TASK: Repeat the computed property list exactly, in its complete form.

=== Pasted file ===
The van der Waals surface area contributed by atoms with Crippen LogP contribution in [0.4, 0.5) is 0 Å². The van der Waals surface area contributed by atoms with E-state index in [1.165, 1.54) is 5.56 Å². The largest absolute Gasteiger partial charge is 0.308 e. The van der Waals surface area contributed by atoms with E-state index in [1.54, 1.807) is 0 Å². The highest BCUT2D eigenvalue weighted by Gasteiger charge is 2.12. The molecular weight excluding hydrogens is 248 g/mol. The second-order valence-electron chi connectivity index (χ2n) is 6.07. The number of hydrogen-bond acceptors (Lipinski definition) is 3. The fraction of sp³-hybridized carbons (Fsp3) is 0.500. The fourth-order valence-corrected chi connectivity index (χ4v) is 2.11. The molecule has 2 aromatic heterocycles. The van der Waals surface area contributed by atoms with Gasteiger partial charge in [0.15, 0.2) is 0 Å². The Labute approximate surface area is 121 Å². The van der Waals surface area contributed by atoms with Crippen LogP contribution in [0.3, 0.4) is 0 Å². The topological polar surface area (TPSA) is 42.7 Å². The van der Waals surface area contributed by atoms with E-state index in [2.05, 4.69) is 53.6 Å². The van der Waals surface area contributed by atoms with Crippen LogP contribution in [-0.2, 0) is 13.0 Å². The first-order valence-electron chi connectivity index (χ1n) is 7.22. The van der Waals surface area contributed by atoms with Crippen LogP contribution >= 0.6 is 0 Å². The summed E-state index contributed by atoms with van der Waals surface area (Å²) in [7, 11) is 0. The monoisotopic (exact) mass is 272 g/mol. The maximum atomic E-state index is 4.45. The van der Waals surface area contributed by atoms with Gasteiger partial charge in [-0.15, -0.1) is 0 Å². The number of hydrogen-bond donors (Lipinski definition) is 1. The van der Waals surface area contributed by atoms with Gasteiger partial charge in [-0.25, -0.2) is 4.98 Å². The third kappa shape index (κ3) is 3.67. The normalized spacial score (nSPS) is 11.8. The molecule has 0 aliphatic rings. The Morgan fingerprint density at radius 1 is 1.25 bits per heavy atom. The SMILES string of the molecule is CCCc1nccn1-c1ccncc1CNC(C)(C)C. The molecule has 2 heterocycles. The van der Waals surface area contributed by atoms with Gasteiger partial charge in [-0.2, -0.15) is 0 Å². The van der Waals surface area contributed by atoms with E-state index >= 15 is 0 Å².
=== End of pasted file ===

The van der Waals surface area contributed by atoms with Crippen LogP contribution in [0.4, 0.5) is 0 Å². The van der Waals surface area contributed by atoms with E-state index in [1.165, 1.54) is 5.56 Å². The largest absolute Gasteiger partial charge is 0.308 e. The van der Waals surface area contributed by atoms with E-state index in [1.54, 1.807) is 0 Å². The highest BCUT2D eigenvalue weighted by Gasteiger charge is 2.12. The molecular weight excluding hydrogens is 248 g/mol. The second-order valence-electron chi connectivity index (χ2n) is 6.07. The number of hydrogen-bond acceptors (Lipinski definition) is 3. The fraction of sp³-hybridized carbons (Fsp3) is 0.500. The fourth-order valence-corrected chi connectivity index (χ4v) is 2.11. The molecule has 2 aromatic heterocycles. The van der Waals surface area contributed by atoms with Gasteiger partial charge in [0.15, 0.2) is 0 Å². The Labute approximate surface area is 121 Å². The van der Waals surface area contributed by atoms with Crippen LogP contribution in [0.3, 0.4) is 0 Å². The topological polar surface area (TPSA) is 42.7 Å². The van der Waals surface area contributed by atoms with E-state index in [2.05, 4.69) is 53.6 Å². The van der Waals surface area contributed by atoms with Crippen LogP contribution in [-0.2, 0) is 13.0 Å². The first-order valence-electron chi connectivity index (χ1n) is 7.22. The van der Waals surface area contributed by atoms with Crippen LogP contribution >= 0.6 is 0 Å². The summed E-state index contributed by atoms with van der Waals surface area (Å²) in [7, 11) is 0. The monoisotopic (exact) mass is 272 g/mol. The maximum atomic E-state index is 4.45. The van der Waals surface area contributed by atoms with Gasteiger partial charge in [-0.15, -0.1) is 0 Å². The number of hydrogen-bond donors (Lipinski definition) is 1. The van der Waals surface area contributed by atoms with Gasteiger partial charge in [-0.25, -0.2) is 4.98 Å². The third kappa shape index (κ3) is 3.67. The normalized spacial score (nSPS) is 11.8. The molecule has 0 aliphatic rings. The Morgan fingerprint density at radius 1 is 1.25 bits per heavy atom. The SMILES string of the molecule is CCCc1nccn1-c1ccncc1CNC(C)(C)C. The molecule has 2 heterocycles. The van der Waals surface area contributed by atoms with Gasteiger partial charge in [-0.2, -0.15) is 0 Å². The van der Waals surface area contributed by atoms with E-state index >= 15 is 0 Å².